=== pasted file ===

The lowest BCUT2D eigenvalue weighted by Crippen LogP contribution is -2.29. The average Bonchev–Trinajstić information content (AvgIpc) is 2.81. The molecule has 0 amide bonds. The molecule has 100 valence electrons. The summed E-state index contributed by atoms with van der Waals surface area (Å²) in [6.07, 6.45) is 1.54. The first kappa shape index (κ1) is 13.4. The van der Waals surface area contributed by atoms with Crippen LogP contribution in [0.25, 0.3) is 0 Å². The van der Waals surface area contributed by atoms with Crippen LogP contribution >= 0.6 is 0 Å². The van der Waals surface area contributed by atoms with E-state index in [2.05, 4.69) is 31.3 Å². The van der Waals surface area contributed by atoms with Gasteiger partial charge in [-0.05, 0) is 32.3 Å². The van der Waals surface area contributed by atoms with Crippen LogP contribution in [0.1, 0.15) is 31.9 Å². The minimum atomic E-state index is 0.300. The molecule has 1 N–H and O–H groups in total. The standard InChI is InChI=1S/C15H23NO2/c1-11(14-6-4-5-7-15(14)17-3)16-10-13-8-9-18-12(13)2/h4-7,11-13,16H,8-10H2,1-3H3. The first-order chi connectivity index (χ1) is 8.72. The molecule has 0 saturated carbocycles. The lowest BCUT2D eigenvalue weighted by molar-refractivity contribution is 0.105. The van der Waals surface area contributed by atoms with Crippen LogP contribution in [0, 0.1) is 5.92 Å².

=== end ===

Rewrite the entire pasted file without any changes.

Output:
The lowest BCUT2D eigenvalue weighted by Crippen LogP contribution is -2.29. The average Bonchev–Trinajstić information content (AvgIpc) is 2.81. The molecule has 0 amide bonds. The molecule has 100 valence electrons. The summed E-state index contributed by atoms with van der Waals surface area (Å²) in [6.07, 6.45) is 1.54. The first kappa shape index (κ1) is 13.4. The van der Waals surface area contributed by atoms with Crippen LogP contribution in [0.25, 0.3) is 0 Å². The van der Waals surface area contributed by atoms with Crippen LogP contribution >= 0.6 is 0 Å². The van der Waals surface area contributed by atoms with E-state index in [2.05, 4.69) is 31.3 Å². The van der Waals surface area contributed by atoms with Gasteiger partial charge in [-0.05, 0) is 32.3 Å². The van der Waals surface area contributed by atoms with Crippen LogP contribution in [0.1, 0.15) is 31.9 Å². The minimum atomic E-state index is 0.300. The molecule has 1 N–H and O–H groups in total. The standard InChI is InChI=1S/C15H23NO2/c1-11(14-6-4-5-7-15(14)17-3)16-10-13-8-9-18-12(13)2/h4-7,11-13,16H,8-10H2,1-3H3. The first-order chi connectivity index (χ1) is 8.72. The molecule has 0 saturated carbocycles. The lowest BCUT2D eigenvalue weighted by molar-refractivity contribution is 0.105. The van der Waals surface area contributed by atoms with Crippen LogP contribution in [0, 0.1) is 5.92 Å².